Friday, 5 February 2010

Cut forest mafia, activists told government

Cut forest mafia, activists told government

Adianto P. Simamora , The Jakarta Post , Jakarta | Fri, 02/05/2010

A coalition of activists called on the government to take stern action against forest mafia masterminds to combat corruption in the forest sector, which has caused financial loss to the country.

The activists, including Febri Diansyah and Ilian Deta Sari from Indonesia Corruption Watch (ICW), came to the Corruption Eradication Commission (KPK) on Thursday to push the latter to investigate corruption in the forestry industry.

They said that government officials and businesspeople had damaged the country’s forest through illegal logging and license brokering for forest conversion.

“The government needs to root out masterminds of the forest mafia,” ICW coordinator Emerson Yunhto said Wednesday.

Activists, including from the ICW, Indonesian Environmental Forum (Walhi), Kalimantan-based Save Our Borneo, Sawit Watch and Riau Forest Rescue Working Network (Jikalahari), formed a coalition to address forest mafia Wednesday.

Coordinator of Jikalahari, Susanto Kurniawan said that license brokering for forest conversion had accelerated the deforestation rate in Indonesia, which currently hit around 1.08 million hectares per year.

“Forest mafia exists due to weak law enforcement and commitment to protect forests,” he said. He added that overlapping authority in handling the forest had furthered accelerated the conversion of forests into plantations and mining areas.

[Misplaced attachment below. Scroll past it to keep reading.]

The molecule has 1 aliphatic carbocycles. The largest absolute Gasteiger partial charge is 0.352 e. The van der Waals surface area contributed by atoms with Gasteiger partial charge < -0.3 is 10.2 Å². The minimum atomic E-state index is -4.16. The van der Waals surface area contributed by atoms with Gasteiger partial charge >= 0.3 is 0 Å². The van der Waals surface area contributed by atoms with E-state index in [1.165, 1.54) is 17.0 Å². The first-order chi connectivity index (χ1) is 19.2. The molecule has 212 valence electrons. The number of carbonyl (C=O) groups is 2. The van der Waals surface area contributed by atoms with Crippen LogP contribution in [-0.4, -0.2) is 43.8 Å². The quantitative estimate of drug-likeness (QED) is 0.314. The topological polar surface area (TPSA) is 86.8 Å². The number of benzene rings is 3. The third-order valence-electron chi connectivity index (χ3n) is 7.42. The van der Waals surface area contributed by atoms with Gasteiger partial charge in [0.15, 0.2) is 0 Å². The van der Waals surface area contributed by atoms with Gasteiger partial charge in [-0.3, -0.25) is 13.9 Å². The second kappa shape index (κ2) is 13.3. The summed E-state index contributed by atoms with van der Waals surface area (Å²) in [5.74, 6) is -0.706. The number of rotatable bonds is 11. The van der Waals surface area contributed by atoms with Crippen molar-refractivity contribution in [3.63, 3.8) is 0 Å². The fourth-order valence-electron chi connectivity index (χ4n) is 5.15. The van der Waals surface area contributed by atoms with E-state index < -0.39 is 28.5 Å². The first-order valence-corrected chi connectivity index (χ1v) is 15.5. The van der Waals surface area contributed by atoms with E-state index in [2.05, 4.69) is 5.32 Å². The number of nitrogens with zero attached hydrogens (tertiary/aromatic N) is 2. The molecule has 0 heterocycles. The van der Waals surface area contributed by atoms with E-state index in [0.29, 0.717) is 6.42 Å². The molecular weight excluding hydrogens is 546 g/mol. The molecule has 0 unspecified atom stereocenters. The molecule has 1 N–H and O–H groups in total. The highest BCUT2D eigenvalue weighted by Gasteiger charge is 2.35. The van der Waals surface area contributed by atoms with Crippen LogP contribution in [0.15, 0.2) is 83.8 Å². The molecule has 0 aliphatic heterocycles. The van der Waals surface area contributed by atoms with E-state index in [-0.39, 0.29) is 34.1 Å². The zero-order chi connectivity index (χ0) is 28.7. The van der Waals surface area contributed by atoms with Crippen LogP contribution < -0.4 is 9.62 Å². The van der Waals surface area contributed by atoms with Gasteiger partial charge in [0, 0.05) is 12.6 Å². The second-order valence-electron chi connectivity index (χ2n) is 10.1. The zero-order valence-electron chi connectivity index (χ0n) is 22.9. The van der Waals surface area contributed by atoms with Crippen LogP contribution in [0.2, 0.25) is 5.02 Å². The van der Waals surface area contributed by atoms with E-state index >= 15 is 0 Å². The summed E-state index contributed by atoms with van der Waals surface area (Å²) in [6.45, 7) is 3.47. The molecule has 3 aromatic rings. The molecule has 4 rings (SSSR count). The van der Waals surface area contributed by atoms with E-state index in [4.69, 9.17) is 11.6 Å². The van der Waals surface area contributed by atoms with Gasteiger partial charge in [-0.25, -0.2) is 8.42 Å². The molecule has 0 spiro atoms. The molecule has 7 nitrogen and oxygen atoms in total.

The Forestry Ministry said the country suffered financial losses of at least Rp 30 trillion (US$3 billion) per year from illegal logging.

A report from the International Forestry Research Center (Cifor) said that many countries with an abundance of forests had weak governance structures to control corruption.

The Forestry Ministry said that the office targeted to reduce illegal logging to only around a dozen cases and less than 600 cubic meters of timber. The latest data reported from 2008 that there were about 700 cases of illegal logging.

“Such a target cannot be reached if forest mafia is untouchable,” Abet Nego Tarigan, deputy director of the Sawit Watch Indonesia, said. He also warned corruption from license brokering by “unruly” officials was rampant in the plantation sector.

An investigation by the Sawit Watch Indonesia found businesspeople spent an illegal fee of an average Rp 750 million to gain a permit to 1,000 hectares of plantation. “It’s easy to trace forest mafia. Many plantations have no land-use certificates,” Abet said.